ALGEBRAIC FACTORING OF THE CRYPTOGRAPHY MODULUS AND PROOF OF GOLDBACH'S CONJECTURE

James Constant

math@coolissues.com

Solving an Algebraic Quadratic Equation Factors the Cryptographic Modulus p=ab of Prime Numbers a and b and Proves Goldbach's Conjecture

Introduction

In the RSA cryptographic system a user chooses a pair of prime numbers a and b so large that factoring the product (modulus) p=ab is beyond all projected computing capabilities. As of 1984, the consensus was that a and b need to be about 75 decimal digits in size, and so p was roughly a 150-digit number. Since the largest hard numbers that could then be factored were 80 digits or less in size, and since the difficulty of factoring grows exponentially with the size of the number, 150 digits appeared cryptosecure for the foreseeable future.1 In 1996, a 130 digit number was factored and cryptographers talked about 100 digit prime numbers and 200 digit moduli.2 Today, some suggest 1024 and 2048 digit moduli.3

Goldbach's conjecture (GC) suggests that every even number greater than 2 is the sum s of two prime numbers a and b, i.e., a + b = s where s is even >2. Up to now, no one has been able to prove the GC.4 In the present paper, first, I assume that GC is correct and show that this assumption leads to an easy algebraic solution which factors the cryptographic product p=ab and, second, reversing my argument, I prove GC.

Algebraic Factoring of the Cryptographic Modulus

Consider the product p and sum s of two prime numbers a and b

(1) .....ab=p ............... p known, a and b unknown

..........a + b = s ........GC s even >2.

from which a and b are to be found. Equations (1) lead to the algebraic quadratic equation

(2) ....a2 - sa + p = 0

whose solution is

(3)...

and, since a is a prime number, I deduce, first, that is an even number, second, since s is an even number >2, c is an even number and, third, s. The two values given by (3) correspond to the two possible sets a,b or b,a (since ab=ba=p).

Since both s2 and c2 are even numbers, and since 4p is a known number, I can find

(4) ....s2 = c2 +4p

simply by adding even numbers c2 (c even) to 4p until the sum reaches s2, as required by (4).

For example, let p=55, the product of (unknown) primes a=5 and b=11. In this case s2>4p=220 so that candidate solutions are s2=16 2=256,182=324, 202=400, etc. And the corresponding c2=s2 - 220 are 36,104,180, etc. of which only the first is the square of an even number c, as required by (3). Accordingly, s=16 and c=6 which when substituted in (3) provide values for the primes a=5 and b=11.

Number of Operations Involved in Finding a and b

1. Given the product p of two unknown primes a and b start by computing 4p

2. Find the first candidate solution s

3. compute c2 =s2 - 4p for the first candidate solution s2

4. determine if the computed c2 for the first candidate solution s2 is the square of an even number c, as required by (3). If not reject and repeat steps 2-4 for the second candidate solution s2

5. Compute the sum and difference and divide by 2, as required by (3).

All in all, step 1 requires a product 4p; step 2 requires a squaring and equality or inequality operations to obtain s2; step 3 requires a subtraction to obtain c2; step 4 requires a square root to obtain and identify c as an even number; and step 5 requires a sum and difference each divided by 2.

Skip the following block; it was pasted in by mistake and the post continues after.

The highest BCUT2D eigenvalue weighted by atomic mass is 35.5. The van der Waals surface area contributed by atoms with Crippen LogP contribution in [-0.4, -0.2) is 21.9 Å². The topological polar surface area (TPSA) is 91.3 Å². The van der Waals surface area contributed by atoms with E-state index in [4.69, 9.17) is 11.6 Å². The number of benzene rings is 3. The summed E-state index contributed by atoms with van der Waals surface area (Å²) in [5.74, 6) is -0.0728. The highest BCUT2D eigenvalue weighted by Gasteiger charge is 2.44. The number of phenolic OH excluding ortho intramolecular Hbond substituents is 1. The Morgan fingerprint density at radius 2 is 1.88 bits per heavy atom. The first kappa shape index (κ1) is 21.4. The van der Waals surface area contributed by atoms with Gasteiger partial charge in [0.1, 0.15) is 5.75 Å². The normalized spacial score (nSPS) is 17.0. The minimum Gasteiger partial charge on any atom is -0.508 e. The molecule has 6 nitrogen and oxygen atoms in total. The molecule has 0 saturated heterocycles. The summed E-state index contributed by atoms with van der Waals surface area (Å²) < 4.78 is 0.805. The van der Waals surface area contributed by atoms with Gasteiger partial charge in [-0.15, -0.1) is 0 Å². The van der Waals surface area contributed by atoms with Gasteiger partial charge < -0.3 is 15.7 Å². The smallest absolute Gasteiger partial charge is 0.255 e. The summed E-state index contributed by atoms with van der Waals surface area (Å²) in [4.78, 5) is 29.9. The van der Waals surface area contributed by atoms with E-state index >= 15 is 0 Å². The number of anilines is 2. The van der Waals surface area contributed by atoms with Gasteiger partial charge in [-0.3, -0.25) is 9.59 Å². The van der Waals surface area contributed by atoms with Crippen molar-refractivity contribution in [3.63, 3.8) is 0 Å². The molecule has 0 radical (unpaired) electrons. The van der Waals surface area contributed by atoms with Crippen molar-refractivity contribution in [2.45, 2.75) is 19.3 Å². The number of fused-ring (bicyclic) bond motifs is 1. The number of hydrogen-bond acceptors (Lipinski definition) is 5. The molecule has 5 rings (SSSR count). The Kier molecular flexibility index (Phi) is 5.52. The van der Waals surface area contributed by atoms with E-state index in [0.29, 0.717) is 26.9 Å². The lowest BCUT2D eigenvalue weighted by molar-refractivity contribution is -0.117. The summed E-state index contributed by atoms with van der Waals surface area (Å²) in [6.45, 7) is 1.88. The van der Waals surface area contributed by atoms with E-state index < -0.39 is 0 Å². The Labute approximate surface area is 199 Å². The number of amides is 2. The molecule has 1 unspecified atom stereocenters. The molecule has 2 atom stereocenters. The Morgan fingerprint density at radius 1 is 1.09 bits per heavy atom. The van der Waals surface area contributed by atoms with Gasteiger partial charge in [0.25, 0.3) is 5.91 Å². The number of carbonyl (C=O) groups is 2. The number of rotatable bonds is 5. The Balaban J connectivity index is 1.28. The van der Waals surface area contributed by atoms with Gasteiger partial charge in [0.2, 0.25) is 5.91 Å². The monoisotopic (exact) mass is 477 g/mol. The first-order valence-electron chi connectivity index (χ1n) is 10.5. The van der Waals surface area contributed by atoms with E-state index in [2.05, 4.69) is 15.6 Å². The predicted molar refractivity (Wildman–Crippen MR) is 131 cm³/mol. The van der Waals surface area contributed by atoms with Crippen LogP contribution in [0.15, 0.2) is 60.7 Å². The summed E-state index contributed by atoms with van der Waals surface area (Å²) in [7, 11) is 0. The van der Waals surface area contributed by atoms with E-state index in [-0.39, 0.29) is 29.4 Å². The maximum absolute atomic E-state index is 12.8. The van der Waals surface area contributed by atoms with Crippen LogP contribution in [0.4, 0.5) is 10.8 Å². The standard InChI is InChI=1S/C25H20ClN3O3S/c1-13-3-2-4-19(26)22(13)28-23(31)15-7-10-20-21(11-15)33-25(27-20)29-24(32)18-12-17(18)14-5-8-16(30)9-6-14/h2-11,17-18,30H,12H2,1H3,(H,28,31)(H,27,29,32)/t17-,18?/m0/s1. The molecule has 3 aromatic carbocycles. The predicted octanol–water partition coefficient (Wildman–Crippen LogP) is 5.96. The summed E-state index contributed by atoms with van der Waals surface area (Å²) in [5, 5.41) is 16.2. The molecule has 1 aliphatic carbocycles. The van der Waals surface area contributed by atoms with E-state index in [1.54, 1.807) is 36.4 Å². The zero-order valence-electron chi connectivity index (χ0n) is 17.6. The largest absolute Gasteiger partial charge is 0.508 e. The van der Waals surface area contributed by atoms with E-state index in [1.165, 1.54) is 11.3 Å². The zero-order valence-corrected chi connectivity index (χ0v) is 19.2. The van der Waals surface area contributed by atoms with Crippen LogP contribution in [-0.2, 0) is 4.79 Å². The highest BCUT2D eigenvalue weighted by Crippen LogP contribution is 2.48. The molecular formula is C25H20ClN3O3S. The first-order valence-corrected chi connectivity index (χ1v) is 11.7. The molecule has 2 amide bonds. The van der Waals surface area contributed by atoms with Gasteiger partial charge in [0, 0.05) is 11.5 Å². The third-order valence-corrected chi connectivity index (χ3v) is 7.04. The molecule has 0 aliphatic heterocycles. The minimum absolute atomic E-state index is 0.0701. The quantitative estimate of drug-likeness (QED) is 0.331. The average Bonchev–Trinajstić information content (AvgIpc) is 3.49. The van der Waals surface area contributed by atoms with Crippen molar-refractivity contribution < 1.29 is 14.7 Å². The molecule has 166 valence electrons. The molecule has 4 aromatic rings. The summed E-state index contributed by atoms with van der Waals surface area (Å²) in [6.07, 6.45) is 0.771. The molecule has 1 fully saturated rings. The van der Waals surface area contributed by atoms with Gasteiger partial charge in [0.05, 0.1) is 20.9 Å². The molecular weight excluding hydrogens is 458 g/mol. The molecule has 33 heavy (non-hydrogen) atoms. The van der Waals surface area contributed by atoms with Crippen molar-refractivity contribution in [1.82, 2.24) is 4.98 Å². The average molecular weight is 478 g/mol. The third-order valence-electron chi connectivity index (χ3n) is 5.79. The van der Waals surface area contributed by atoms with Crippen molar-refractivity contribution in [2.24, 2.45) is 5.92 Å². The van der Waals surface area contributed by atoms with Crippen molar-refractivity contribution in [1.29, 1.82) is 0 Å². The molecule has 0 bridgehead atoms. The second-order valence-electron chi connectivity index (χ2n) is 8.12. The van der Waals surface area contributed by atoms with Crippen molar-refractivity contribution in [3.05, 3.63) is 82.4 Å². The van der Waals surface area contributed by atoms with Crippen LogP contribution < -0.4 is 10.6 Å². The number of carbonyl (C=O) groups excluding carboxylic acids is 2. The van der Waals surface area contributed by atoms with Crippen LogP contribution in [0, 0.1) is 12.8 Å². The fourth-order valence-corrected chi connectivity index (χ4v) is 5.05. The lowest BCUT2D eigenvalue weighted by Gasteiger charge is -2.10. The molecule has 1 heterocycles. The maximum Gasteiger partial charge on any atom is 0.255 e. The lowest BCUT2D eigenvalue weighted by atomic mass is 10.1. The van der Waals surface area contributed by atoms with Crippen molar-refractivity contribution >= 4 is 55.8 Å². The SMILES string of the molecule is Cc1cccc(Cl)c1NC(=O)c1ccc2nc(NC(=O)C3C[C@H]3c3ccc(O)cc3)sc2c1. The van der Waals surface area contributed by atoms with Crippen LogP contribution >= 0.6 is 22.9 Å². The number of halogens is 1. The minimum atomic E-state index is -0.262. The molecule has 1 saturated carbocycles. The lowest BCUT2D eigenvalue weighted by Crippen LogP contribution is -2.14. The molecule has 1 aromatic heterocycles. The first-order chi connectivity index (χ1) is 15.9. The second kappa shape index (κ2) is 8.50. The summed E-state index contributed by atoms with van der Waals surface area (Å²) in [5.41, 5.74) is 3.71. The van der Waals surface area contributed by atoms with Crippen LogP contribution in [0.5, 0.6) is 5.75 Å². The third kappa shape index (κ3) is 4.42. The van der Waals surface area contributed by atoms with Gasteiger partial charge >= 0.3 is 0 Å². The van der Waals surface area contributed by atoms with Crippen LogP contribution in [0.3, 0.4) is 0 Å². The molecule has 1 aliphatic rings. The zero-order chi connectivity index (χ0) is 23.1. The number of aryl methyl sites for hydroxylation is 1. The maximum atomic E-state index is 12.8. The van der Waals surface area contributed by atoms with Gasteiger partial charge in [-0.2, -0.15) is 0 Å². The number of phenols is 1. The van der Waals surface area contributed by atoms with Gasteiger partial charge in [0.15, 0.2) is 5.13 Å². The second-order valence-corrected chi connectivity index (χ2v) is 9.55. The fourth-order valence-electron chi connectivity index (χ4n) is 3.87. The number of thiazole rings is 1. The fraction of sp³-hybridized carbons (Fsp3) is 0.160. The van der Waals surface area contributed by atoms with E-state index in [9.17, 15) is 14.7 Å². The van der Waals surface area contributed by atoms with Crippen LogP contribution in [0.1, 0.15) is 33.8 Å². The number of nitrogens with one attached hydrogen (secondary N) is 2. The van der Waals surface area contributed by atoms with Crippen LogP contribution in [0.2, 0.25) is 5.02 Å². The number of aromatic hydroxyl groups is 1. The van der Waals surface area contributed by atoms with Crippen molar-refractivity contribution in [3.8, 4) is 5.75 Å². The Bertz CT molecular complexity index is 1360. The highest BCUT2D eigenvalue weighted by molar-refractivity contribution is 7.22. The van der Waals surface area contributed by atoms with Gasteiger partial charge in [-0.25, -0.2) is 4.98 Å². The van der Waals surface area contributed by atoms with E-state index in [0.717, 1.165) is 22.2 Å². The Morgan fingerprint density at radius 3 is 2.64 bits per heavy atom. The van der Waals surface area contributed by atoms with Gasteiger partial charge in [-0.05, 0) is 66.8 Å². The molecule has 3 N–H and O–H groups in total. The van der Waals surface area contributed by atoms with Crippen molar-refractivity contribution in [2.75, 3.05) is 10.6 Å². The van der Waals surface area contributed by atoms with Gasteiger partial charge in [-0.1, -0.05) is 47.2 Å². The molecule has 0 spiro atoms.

By way of comparison with the RSA algorithm, encrypt KE and decrypt KD keys are easily obtained by knowing primes a and b. If one does not know a and b it has been as difficult to find the decrypt key KD as it is to factor modulus p=ab, by conventional methods, and this is the basis for the cryptosecurity of the RSA algorithm. In short, the RSA algorithm rests on its key method which is simpler to perform than is conventional factoring. Yet, one who has ciphertext C and knows decrypt key KD must perform operation , i.e., raise ciphertext C to the KD power and divide by modulus p to obtain plaintext P. Since products p have several thousand digits, the required operations of the Algebraic Solution are less difficult than those for the RSA algorithm.

Proof of Goldbach's Conjecture

Start from equation (2) in which a,s,p are integers. If I specify s is any even number greater than 2 and p is a product of two primes a and b, equation (2) devolves into s = a + b proving GC. The actual values of a and b are provided by equation (3). Proof of GC also proves the Twin Primes conjecture.5

CONCLUSIONS

The Algebraic Solution (3) of quadratic equation (2) factors the cryptographic modulus p=ab with a few simple algebraic operations, a distinct advantage over present key and factoring methods.6 It can be implemented for any size cryptographic modulus thus forcing cryptographers to go to even higher cryptographic primes and consequently slowing down cryptographic machines making them unusable. Quadratic equation (2) and its solution (3) provide a proof of GC.


1 See Cryptography at http://britannica.com/bcom/eb/article/3/0,5716,117763+7+109639,html?query=rsa%...

2 See Why do cryptography experts get excited about prime numbers? at http://www.madsci.org/posts/archives/may98/893442660.Cs.r.html

3 SeeThe Mathematical Guts of RSA Encryption at http://world.std.com/~franl/crypto/rsa-guts.html

See The New RSA Factoring Challenge at http://www.rsasecurity.com/rsalabs/challenges/factoring

4 See Goldbach's Conjecture at http://primes.utm.edu/glossary/page.php?sort=GoldbachConjecture

5 See Proof of the Twin Primes Conjecture at http://tprimes.coolissues.com/tprimes.htm

6 See Cryptographic Algorithms at http://www.ssh.fi/tech/crypto/algorithms.html

Copyright 2002 by James Constant

By same author: http://www.coolissues.com/mathematics/sameauthor.htm